We aren’t really farmers, so that analogy of winnowing fork, wind, and fire doesn’t work as well today, but lets try to see it through their eyes.
See, in farming, what you are trying to keep are the pods of wheat, grain at the top of the stalk. At the end of the season, the stalk becomes hollow, light, paper thin, while the pod of wheat or grain at the top is heavier, denser. So the farmers back then, they would cut everything and make a pile. And they would lay it in a circle, and then have a donkey walk boards with rocks on top of them over and over and over the pile, again and again, until it broke down everything into smaller parts. Then the farmers would wait for the wind to be just right… and they would take their winnowing fork, and they would stick the fork into the pile of wheat, grain, and pulverized stalks. And they would toss it all up into the wind. The wind would catch the light stuff and blow it over toward the fire they had going… And the good stuff, the heavier wheat and grain, it would fall faster, short of the fire, into a pile. The unusable stuff blown away and burned. The good stuff, piled up ready to be stored for the winter and replanted next season. That grain would provide sustenance through the hard times, and would be replanted next season to grow more grain. The light stuff, the chaff, it blew into the fire. And when the fire was out, the ashes would be fertilizer.
John describes the REAL messiah as the one working the fork, using the Wind to separate and divide, feeding the fire anything that doesn’t grow fruit, and gathering together anything that can grow something good for others. John baptizes us with water, like a symbol of a seed being planted and watered, with hope it will sprout and become more than itself. The Messiah is there at the other end holding the fork, tossing us up, directing the holy Wind to blow our chaff into the holy fire, and catching and gathering whatever is good.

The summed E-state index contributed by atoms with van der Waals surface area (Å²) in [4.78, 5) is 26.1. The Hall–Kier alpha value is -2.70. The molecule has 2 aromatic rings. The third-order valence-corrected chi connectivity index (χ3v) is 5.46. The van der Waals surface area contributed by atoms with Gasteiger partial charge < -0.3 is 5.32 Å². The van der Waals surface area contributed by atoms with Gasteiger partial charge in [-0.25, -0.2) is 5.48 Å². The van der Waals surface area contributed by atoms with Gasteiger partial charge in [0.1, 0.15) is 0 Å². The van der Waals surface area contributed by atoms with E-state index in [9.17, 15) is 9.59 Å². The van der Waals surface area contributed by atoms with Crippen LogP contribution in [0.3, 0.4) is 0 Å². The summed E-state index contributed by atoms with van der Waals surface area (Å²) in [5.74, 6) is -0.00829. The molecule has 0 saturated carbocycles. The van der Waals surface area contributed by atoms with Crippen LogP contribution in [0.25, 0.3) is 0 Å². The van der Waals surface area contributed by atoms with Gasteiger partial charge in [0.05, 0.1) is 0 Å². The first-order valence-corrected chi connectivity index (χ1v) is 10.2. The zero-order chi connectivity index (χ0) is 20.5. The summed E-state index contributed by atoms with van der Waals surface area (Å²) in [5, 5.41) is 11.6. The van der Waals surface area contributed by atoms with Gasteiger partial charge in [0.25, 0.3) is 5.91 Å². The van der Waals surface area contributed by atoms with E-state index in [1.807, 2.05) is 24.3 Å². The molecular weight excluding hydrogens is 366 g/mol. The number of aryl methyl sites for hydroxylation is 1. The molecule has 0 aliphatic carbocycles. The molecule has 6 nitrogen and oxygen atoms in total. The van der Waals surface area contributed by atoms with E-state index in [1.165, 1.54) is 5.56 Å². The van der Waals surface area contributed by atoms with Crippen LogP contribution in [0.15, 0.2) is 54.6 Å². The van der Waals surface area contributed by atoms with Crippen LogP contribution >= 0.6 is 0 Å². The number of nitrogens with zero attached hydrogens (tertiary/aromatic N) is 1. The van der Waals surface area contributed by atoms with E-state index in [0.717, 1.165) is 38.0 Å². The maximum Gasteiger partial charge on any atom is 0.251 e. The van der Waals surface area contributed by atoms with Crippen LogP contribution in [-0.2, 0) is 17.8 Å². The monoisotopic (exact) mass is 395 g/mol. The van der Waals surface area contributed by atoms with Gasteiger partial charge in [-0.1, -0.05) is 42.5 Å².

More often than not, I hear preachers grab this image and use it as a threat. “So, which are you… are you wheat… or are you chaff? Will you be taken to God’s storehouse, or will you get burned in the fire?” That is not what John is saying. John would speak to those kind of preachers, saying… “you vipers. How dare you bully the people and threaten them with what is meant to be good news.”
The good news of this God is that God will not give up on God’s promises. This God stays faithful to all God’s people even when God’s people do not stay faithful in return. This God sees the brokenness in all of us and calls us sin no more, and then gives God’s self, Jesus of Nazareth, to the winnowing fork, the cross. This God is buried and spouts to new life, and this God flies away to the fires of Gahenna, so that all God’s love and all God’s promises are fulfilled throughout all time and places for all God’s people and all God’s creation.
Christ’s sacrifice tosses us up into the air. God in Holy Spirit blows across us and baptizes us again and again and again, sometimes with water, other times with fire, to separate the good ways we love God and love neighbor and love self, the wheat, from those other ways we ignore God, betray neighbor, or abuse self, the chaff. God the creator, christ, and consoler is using wind, water, and fire to break all things down, and sort it all into what can grow love justice and peace, and will be replanted, from what cannot, and needs to be burned away. God is doing that with us. God is doing that with families. God is doing that with churches and communities. God is doing that with organizations and nations.
This God in Jesus the messiah is breaking all things down into our smallest words, decisions, and actions, and tossing us into the wind, to be burned away if not for God’s good, or to be gathered, stored, planted, and watered if for God’s good.
Being a Christian is not about being wheat. It is about constantly being broken down and tossed up by the cross of Christ so that holy wind will blow across us, and and holy fire will burn away any thoughts, habits, words, actions, rituals, ways we spend our time or money, burn those away, that are not bearing good fruit for God. And there in the air, whatever good we have is gathered and stored to help us together survive through any hard times ahead, then replanted, watered, and harvested to benefit all those beyond or after us.
A Christian should everything to get flipped upside down over and over again. A Christian should expect to be broken down over and over again. A Christian should expect to be tossed from the solid ground into the air by the cross of Christ, be purged of the chaff in our lives by holy fire, and to have the good of our lives gathered for the benefit of others.
There, in the air, in the wind and fire and water of God, that is where God changes us and farms our lives to be good fruit in the garden of God. Let’s pray…
Blessing, laughter, and loving be yours and may the love of a great God who names you and holds you as the earth turns and the flowers grow be with you, this day, this night, this moment and forever more. Amen.